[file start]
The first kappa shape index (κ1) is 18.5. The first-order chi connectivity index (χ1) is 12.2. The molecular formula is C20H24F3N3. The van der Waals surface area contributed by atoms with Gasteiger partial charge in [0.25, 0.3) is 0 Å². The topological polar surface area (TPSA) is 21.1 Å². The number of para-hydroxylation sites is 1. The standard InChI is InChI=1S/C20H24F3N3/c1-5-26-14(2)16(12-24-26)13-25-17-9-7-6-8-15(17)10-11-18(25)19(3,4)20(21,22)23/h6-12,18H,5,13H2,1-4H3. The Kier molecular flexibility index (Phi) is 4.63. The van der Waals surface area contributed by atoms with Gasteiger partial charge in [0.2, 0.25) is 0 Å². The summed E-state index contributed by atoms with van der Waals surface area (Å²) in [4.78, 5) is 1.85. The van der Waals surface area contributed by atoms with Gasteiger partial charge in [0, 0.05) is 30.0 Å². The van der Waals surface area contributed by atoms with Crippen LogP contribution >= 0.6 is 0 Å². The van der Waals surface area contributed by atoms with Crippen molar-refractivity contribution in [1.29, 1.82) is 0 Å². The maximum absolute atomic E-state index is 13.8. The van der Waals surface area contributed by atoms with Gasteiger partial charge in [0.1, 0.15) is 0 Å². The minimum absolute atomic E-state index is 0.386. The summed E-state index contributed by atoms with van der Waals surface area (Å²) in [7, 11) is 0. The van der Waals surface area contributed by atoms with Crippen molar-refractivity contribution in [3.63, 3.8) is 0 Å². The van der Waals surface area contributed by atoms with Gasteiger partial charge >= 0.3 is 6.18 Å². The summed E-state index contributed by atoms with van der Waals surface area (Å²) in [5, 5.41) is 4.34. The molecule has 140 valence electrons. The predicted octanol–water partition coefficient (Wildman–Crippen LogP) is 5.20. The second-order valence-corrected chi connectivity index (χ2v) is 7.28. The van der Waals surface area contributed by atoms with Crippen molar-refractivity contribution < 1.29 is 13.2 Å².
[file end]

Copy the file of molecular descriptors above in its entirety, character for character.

The first kappa shape index (κ1) is 18.5. The first-order chi connectivity index (χ1) is 12.2. The molecular formula is C20H24F3N3. The van der Waals surface area contributed by atoms with Gasteiger partial charge in [0.25, 0.3) is 0 Å². The topological polar surface area (TPSA) is 21.1 Å². The number of para-hydroxylation sites is 1. The standard InChI is InChI=1S/C20H24F3N3/c1-5-26-14(2)16(12-24-26)13-25-17-9-7-6-8-15(17)10-11-18(25)19(3,4)20(21,22)23/h6-12,18H,5,13H2,1-4H3. The Kier molecular flexibility index (Phi) is 4.63. The van der Waals surface area contributed by atoms with Gasteiger partial charge in [0.2, 0.25) is 0 Å². The summed E-state index contributed by atoms with van der Waals surface area (Å²) in [4.78, 5) is 1.85. The van der Waals surface area contributed by atoms with Gasteiger partial charge in [0, 0.05) is 30.0 Å². The van der Waals surface area contributed by atoms with Crippen LogP contribution >= 0.6 is 0 Å². The van der Waals surface area contributed by atoms with Crippen molar-refractivity contribution in [1.29, 1.82) is 0 Å². The maximum absolute atomic E-state index is 13.8. The van der Waals surface area contributed by atoms with Gasteiger partial charge in [0.1, 0.15) is 0 Å². The minimum absolute atomic E-state index is 0.386. The summed E-state index contributed by atoms with van der Waals surface area (Å²) in [7, 11) is 0. The van der Waals surface area contributed by atoms with Crippen molar-refractivity contribution in [3.63, 3.8) is 0 Å². The van der Waals surface area contributed by atoms with Gasteiger partial charge >= 0.3 is 6.18 Å². The summed E-state index contributed by atoms with van der Waals surface area (Å²) in [5, 5.41) is 4.34. The molecule has 140 valence electrons. The predicted octanol–water partition coefficient (Wildman–Crippen LogP) is 5.20. The second-order valence-corrected chi connectivity index (χ2v) is 7.28. The van der Waals surface area contributed by atoms with Crippen molar-refractivity contribution < 1.29 is 13.2 Å².